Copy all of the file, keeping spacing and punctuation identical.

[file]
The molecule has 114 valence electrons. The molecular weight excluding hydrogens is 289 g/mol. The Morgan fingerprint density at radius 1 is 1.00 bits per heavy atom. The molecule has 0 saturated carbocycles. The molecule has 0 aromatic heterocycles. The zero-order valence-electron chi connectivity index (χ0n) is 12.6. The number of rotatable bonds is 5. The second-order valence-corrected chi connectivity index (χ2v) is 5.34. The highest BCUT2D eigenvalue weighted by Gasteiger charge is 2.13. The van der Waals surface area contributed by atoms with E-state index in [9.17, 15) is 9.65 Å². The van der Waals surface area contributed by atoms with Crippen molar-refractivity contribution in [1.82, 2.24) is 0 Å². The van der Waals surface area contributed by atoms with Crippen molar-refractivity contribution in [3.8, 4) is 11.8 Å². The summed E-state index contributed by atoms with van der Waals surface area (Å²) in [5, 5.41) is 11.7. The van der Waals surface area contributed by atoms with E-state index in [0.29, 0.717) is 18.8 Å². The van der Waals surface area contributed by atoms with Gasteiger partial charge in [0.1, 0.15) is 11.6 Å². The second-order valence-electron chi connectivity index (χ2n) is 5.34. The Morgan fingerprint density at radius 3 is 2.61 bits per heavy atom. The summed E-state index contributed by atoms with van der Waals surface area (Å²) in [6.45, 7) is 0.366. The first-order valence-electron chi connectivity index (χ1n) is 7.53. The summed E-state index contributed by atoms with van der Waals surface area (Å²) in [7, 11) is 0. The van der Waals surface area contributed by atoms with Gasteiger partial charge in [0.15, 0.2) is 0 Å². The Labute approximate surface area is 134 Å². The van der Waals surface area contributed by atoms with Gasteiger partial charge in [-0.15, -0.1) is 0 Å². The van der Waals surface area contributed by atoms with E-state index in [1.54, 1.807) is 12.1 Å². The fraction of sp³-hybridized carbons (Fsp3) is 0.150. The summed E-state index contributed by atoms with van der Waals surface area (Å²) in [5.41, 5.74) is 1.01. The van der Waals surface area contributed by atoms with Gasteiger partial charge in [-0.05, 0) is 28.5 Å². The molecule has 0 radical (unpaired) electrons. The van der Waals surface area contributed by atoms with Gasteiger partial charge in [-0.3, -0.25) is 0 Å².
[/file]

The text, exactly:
The molecule has 114 valence electrons. The molecular weight excluding hydrogens is 289 g/mol. The Morgan fingerprint density at radius 1 is 1.00 bits per heavy atom. The molecule has 0 saturated carbocycles. The molecule has 0 aromatic heterocycles. The zero-order valence-electron chi connectivity index (χ0n) is 12.6. The number of rotatable bonds is 5. The second-order valence-corrected chi connectivity index (χ2v) is 5.34. The highest BCUT2D eigenvalue weighted by Gasteiger charge is 2.13. The van der Waals surface area contributed by atoms with E-state index in [9.17, 15) is 9.65 Å². The van der Waals surface area contributed by atoms with Crippen molar-refractivity contribution in [1.82, 2.24) is 0 Å². The van der Waals surface area contributed by atoms with Crippen molar-refractivity contribution in [3.8, 4) is 11.8 Å². The summed E-state index contributed by atoms with van der Waals surface area (Å²) in [5, 5.41) is 11.7. The van der Waals surface area contributed by atoms with E-state index in [0.29, 0.717) is 18.8 Å². The van der Waals surface area contributed by atoms with Gasteiger partial charge in [0.1, 0.15) is 11.6 Å². The second-order valence-electron chi connectivity index (χ2n) is 5.34. The Morgan fingerprint density at radius 3 is 2.61 bits per heavy atom. The summed E-state index contributed by atoms with van der Waals surface area (Å²) in [6.45, 7) is 0.366. The first-order valence-electron chi connectivity index (χ1n) is 7.53. The summed E-state index contributed by atoms with van der Waals surface area (Å²) in [7, 11) is 0. The van der Waals surface area contributed by atoms with Gasteiger partial charge in [0.15, 0.2) is 0 Å². The Labute approximate surface area is 134 Å². The van der Waals surface area contributed by atoms with Gasteiger partial charge in [-0.15, -0.1) is 0 Å². The van der Waals surface area contributed by atoms with E-state index in [1.54, 1.807) is 12.1 Å². The fraction of sp³-hybridized carbons (Fsp3) is 0.150. The summed E-state index contributed by atoms with van der Waals surface area (Å²) in [5.41, 5.74) is 1.01. The van der Waals surface area contributed by atoms with Gasteiger partial charge in [-0.05, 0) is 28.5 Å². The molecule has 0 radical (unpaired) electrons. The van der Waals surface area contributed by atoms with Gasteiger partial charge in [-0.3, -0.25) is 0 Å².